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The book of Job, an inspired letter by the Holy Spirit, is a wonderful book that teaches us about the sovereignty of God. Job was a blameless, upright, God-fearing man. His conviction concerning sin was so great that he turned from everything evil.   His love for His children was birthed out of his love for God. Therefore, he would rise early in the morning and offer up burnt offerings for his children in fear they had sinned.   The Lord Himself said he was the greatest man in all the east.

Now the adversary was roaming throughout the whole earth, and he came along with the angels of heaven and presented himself before The Lord.   After engaging in a conversation, the Lord allowed the adversary to test the character of Job to see if Jobs love for the Lord was genuine or only based upon the provisions the Lord had allowed him to have.   After the testing was over, Job lost everything, and even his wife said to him, “Do you still hold fast your integrity? Curse God and die!” But he said back to her concerning The Lord’s sovereign nature, “You speak as one of the foolish women speaks. Shall we indeed accept good from God and not accept adversity?” In all this Job did not sin with his lips.

Now Eliphaz and two other friends heard of Job’s devastation, how he had lost his children, his servants, his livestock, and how his body was afflicted with boils. They gathered together with great concern and came to sympathize. The scriptures tell us, “They sat down on the ground with him for seven days and seven nights with no one speaking a word to him, for they saw that his pain was very great.” After the seven days and seven nights of silence, Job opened his mouth and cursed the day of his birth saying, “Let the day perish on which I was to be born.” Though Job’s three friends proved to be miserable comforters in the midst of his affliction, Eliphaz pins a very true statement. He said in response to Job’s suffering, “For man is born to trouble, as the sparks fly upward.” The scriptures also tell us, “Through many tribulations, we must enter the kingdom of God.”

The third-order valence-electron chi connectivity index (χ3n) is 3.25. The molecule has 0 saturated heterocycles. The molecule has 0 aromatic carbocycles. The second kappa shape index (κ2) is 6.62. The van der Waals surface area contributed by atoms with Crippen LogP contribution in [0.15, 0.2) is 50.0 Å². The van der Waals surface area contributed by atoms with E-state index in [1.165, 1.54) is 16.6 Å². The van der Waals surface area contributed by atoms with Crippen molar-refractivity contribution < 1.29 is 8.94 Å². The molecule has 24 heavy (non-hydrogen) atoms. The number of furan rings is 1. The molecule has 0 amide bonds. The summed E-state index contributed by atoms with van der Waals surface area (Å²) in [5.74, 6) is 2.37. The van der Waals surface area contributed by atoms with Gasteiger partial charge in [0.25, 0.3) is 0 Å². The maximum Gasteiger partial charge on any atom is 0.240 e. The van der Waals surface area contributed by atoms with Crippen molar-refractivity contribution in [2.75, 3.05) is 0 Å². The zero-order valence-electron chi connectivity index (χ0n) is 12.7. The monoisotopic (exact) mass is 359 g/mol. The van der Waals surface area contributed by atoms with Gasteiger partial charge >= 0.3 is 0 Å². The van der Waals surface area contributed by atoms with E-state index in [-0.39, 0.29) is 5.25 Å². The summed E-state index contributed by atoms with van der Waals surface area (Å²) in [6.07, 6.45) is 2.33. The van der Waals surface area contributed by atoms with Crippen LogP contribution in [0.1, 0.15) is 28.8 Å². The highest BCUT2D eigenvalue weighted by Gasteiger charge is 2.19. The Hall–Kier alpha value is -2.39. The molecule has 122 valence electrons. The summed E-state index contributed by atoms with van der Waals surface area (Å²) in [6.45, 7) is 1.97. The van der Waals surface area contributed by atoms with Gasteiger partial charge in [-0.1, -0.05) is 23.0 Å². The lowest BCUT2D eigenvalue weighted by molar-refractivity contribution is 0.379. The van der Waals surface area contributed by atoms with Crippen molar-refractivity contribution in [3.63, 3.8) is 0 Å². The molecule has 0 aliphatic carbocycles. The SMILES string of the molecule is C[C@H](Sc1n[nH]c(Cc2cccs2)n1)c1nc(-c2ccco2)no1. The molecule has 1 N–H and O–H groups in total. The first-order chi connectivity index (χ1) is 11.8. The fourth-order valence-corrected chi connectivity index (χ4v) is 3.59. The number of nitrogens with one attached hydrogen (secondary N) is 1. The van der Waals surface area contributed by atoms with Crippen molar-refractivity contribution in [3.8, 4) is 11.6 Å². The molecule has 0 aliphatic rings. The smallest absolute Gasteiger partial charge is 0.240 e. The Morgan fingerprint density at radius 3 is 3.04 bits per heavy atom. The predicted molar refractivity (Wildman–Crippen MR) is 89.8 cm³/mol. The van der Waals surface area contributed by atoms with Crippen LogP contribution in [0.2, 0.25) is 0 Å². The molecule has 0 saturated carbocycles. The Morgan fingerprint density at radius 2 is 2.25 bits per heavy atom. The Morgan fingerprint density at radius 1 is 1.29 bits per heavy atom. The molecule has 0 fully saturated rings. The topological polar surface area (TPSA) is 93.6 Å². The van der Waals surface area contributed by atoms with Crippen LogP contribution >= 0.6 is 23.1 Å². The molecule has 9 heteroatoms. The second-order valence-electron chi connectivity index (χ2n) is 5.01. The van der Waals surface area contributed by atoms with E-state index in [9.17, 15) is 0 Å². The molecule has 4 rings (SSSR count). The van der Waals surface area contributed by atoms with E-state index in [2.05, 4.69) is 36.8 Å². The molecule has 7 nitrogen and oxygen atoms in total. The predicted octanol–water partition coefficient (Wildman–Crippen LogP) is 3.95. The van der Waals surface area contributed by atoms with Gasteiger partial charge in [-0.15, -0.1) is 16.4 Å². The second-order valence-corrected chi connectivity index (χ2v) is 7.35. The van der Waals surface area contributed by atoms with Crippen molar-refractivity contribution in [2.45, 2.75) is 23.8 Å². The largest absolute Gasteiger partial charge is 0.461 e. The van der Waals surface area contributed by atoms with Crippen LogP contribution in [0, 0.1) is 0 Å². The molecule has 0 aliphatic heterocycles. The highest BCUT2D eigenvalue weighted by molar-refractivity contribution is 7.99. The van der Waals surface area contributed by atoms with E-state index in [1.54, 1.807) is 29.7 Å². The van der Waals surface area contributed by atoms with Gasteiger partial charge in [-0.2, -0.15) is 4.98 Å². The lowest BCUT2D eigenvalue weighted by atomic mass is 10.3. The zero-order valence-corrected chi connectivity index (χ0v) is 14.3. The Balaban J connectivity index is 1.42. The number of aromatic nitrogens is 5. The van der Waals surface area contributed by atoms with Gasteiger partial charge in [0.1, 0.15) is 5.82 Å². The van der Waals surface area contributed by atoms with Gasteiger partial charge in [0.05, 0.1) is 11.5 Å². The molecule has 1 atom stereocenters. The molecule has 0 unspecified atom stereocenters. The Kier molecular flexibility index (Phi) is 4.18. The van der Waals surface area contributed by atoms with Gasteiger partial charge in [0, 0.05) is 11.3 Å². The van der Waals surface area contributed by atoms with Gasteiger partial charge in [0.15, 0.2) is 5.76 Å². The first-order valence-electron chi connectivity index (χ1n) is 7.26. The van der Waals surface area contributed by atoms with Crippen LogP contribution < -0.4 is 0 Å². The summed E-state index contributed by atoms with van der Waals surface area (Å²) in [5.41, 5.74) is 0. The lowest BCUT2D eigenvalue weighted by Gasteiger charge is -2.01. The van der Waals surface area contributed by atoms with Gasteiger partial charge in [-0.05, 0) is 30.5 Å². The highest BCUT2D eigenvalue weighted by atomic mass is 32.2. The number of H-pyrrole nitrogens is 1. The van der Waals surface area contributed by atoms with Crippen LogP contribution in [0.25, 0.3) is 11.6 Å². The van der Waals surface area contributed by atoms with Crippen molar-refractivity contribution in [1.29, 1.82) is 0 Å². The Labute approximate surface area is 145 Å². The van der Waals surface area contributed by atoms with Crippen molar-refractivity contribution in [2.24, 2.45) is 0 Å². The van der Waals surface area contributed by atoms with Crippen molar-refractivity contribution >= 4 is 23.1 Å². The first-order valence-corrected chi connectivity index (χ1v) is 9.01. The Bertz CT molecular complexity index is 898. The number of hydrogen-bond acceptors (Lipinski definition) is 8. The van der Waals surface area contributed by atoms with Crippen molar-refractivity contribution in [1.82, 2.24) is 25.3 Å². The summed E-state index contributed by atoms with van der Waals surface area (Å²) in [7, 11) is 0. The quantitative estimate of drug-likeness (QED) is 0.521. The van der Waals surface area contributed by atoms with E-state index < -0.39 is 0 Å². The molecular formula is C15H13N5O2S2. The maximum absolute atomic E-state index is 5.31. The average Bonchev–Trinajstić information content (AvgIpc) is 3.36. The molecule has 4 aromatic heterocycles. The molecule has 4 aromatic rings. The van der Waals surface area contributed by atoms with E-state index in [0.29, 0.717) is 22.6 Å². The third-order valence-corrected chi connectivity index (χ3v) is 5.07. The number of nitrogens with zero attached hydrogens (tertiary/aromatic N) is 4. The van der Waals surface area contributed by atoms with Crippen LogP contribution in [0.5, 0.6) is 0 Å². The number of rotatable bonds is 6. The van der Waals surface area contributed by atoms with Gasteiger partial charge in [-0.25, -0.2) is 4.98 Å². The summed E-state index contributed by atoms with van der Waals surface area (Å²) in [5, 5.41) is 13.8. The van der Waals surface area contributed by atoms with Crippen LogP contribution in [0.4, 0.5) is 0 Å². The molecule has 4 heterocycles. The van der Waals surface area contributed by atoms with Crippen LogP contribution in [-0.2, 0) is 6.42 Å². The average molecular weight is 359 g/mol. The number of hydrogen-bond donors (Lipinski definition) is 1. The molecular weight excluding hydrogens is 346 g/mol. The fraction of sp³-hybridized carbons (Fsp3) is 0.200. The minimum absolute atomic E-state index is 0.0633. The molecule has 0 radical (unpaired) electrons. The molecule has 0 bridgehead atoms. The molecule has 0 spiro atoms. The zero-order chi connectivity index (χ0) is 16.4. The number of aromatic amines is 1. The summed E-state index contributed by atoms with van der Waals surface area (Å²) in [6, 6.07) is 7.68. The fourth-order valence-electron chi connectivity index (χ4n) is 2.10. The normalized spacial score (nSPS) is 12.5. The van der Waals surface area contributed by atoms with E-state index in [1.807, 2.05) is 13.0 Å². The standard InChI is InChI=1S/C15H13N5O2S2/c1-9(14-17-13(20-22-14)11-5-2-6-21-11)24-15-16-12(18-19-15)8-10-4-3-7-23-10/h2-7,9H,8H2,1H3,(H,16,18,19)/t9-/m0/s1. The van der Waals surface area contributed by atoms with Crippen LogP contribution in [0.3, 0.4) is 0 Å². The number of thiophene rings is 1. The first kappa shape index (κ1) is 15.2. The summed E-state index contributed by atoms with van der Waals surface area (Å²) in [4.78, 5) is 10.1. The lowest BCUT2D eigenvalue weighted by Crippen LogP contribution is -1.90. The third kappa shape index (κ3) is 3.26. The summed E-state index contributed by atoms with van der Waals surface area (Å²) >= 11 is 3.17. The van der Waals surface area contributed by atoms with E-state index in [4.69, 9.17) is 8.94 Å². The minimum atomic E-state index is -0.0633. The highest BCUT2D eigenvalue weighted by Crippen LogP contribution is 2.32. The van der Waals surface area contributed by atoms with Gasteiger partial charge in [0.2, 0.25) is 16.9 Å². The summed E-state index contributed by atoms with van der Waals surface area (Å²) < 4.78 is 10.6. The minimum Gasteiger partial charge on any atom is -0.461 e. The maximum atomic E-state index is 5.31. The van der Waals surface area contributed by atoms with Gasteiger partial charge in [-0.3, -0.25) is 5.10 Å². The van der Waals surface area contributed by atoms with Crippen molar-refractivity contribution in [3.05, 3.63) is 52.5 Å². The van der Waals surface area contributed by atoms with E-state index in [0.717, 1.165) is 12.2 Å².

Though Job didn’t truly understand the nature of his sufferings while he was going through them, he never lost hope in the fact that God was in control and sovereign over all his circumstances. Job’s unwavering faith in the one true God, The One who sustains the universe by the breath of His word, proves that his heart was truly given to The God whom He loved.   Job replies to his friends concerning his afflictions, “As for me, I know that my Redeemer lives, and at last He will take His stand on the earth. Even after my skin is destroyed, yet from my flesh, I shall see God; Whom I shall behold, and whom my eyes will see and not another.” The book of Job was not penned in a holy writ for us to glorify Job’s endurance, but to demonstrate God’s sovereign election in subduing man’s heart, showing His Majesty over all of creation. No man could suffer the catastrophic loss of Job and remain faithful unless the Lord had orchestrated it. John Calvin penned many years ago, “We can do nothing unless by a supernatural grace of God, it is God Who gives the will, It is God who gives the power.”

“As for me, I know that my Redeemer lives, And at the last He will take His stand on the earth. Even after my skin is destroyed, Yet from my flesh I shall see God;” Job 19:25-26 NASB

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